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Rocket Men: The Epic Story of the First Men on the Moon Paperback – April 27, 2010
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From Publishers Weekly
Starred Review. On July 20, 1969, Neil Armstrong first set foot on the moon. In this extensively researched account of that epic achievement, former publishing executive and prize-winning author Nelson (The First Heroes) moves seamlessly between Apollo 11 astronauts Armstrong, Aldrin and Collins, their nervous families and the equally nervous NASA ground crew. Nelson follows Armstrong in nail-biting detail as he tries to find a place to land with less than a minuteÖs worth of fuel remaining. A large central section of the book digresses to provide some backstory on the feverish American-Soviet game of one-upmanship in the year leading up to the Apollo 11 launch. For instance, Nelson describes Apollo 8 as an almost reckless gamble by NASA to beat the Russians in sending men to orbit the moon The book also describes the sad personal toll the mission took. Collins was best able to deal with the cost of fame yet expressed the anticlimax of life after Apollo 11: I seem gripped by earthly ennui. Space fans and readers who remember that momentous time will find this an exciting read. (June 29)
Copyright © Reed Business Information, a division of Reed Elsevier Inc. All rights reserved. --This text refers to an out of print or unavailable edition of this title.
*Starred Review* Using interviews, NASA oral histories, and declassified CIA material, Nelson has produced a magnificent, very readable account of the steps that led to the success of Apollo 11. In the 40 years since the first moon landing and the 52 years since Sputnik was launched, it isn’t always remembered now what an experiment the Apollo program was, nor that the space race was as much a military as a scientific campaign. The space program was launched using the knowledge of rockets available at the end of World War II and former Third Reich scientists working in both American and Soviet programs. When it came to sending men into orbit and beyond, routines and equipment had to be invented and tested in minute increments. Nelson’s descriptions take us back, showing the assorted teams and how they worked together. We meet the astronauts and find out why they were eager to take on this mission, and we also meet the hypercareful technicians, without whom neither men nor craft would have left the ground. Nelson shows, too, how the technology and the politics of the times interrelated. Leslie Fish, songwriter, summed it up perfectly, “To all the unknown heroes, sing out to every shore / What makes one step a giant leap is all the steps before.” Nelson brightly illuminates those steps. --Frieda Murray --This text refers to an out of print or unavailable edition of this title.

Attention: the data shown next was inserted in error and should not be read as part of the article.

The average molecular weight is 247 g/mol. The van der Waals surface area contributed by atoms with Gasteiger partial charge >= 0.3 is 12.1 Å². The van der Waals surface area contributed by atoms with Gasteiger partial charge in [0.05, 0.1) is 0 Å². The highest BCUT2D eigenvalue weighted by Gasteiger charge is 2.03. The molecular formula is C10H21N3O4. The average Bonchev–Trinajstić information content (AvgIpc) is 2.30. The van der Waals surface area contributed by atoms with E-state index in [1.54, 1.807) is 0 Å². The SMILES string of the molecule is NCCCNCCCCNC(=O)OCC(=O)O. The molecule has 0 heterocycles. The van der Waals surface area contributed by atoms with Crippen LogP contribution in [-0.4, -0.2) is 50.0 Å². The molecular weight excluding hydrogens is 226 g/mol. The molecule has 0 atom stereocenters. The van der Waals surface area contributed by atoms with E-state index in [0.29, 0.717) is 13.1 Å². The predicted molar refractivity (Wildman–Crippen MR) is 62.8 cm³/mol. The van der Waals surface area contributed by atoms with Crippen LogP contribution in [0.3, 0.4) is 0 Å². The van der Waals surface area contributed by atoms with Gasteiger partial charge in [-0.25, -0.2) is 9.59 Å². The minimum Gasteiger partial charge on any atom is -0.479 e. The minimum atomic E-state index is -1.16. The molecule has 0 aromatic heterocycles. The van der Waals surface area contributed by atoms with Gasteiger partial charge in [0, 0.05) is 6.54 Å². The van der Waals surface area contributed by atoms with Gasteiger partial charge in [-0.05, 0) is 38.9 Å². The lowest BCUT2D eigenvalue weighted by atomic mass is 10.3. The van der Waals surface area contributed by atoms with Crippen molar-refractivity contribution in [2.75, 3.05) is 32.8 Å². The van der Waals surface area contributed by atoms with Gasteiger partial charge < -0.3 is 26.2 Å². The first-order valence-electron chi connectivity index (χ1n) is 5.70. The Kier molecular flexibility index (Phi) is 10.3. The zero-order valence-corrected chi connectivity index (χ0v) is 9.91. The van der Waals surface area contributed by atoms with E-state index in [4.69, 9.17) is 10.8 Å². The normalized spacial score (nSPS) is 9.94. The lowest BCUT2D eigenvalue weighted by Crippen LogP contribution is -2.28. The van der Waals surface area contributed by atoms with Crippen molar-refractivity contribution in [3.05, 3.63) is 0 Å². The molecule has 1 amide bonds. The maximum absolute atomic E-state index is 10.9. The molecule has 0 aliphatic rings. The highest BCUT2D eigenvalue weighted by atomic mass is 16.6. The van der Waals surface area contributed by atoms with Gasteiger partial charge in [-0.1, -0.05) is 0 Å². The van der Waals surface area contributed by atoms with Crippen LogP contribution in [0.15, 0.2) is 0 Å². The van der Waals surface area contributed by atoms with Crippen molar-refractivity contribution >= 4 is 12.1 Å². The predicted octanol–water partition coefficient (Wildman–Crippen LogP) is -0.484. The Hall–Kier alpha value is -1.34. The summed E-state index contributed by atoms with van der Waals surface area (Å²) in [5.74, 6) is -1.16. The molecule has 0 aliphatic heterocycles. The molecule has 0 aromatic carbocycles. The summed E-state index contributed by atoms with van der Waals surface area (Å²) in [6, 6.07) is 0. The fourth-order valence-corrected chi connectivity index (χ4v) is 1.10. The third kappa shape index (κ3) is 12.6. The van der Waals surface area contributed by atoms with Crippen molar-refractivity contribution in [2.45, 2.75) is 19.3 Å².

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Top Customer Reviews
There are some good things about this book. It is an entertaining read. It provides context to events that is helpful. It also includes stories I hadn't heard before, which is refreshing. The problem is the book is full of errors, some showing a basic lack of understanding of the subject matter. It gets so bad I'm left wondering what in the book I can actually trust.
If you are new to the subject and want a good book to read, I recommend either Chris Kraft's or Gene Cernan's books.
I'll give it two stars since it is an enjoyable read.
Here is some errors I can think of off the top of my head. (I didn't want to put them in my main review.) It's not a complete list:
* Stating Gene Cernan was commander of Apollo 15, instead of 17
* A completely wrong description of what Max-Q is
* Confusing escape velocity and orbital speed.
* Calling the landing radar PGNS (which makes sense, since it is pronounced PINGS, but wrong)
* Stating that Armstrong used the Abort Guidance System to land, since he had to maneuver around some boulders. It wasn't.
That's just a few, and you may ask what the big deal with them is. The problem is that they are so pervasive it destroys the credibility of the author.
That begs the question: What basis does this sloppy approach give me for believing that anything else, including the non-technical, presented in this work as fact is accurately portrayed?
I agree that there are engaging passages, and sometimes an interesting and unusual slant on events, but if you want an engaging, ACCURATE account of Apollo 11, read Mike Collin's "Carrying the Fire" (he really is the most literate of the moon voyagers, and the most dryly humorous) , or for the project as a whole through the eyes of the astronauts, Andrew Chaikin's superb "A Man on the Moon". "Rocket Men" is for me an interesting approach that needs a major overhaul to become a decent book.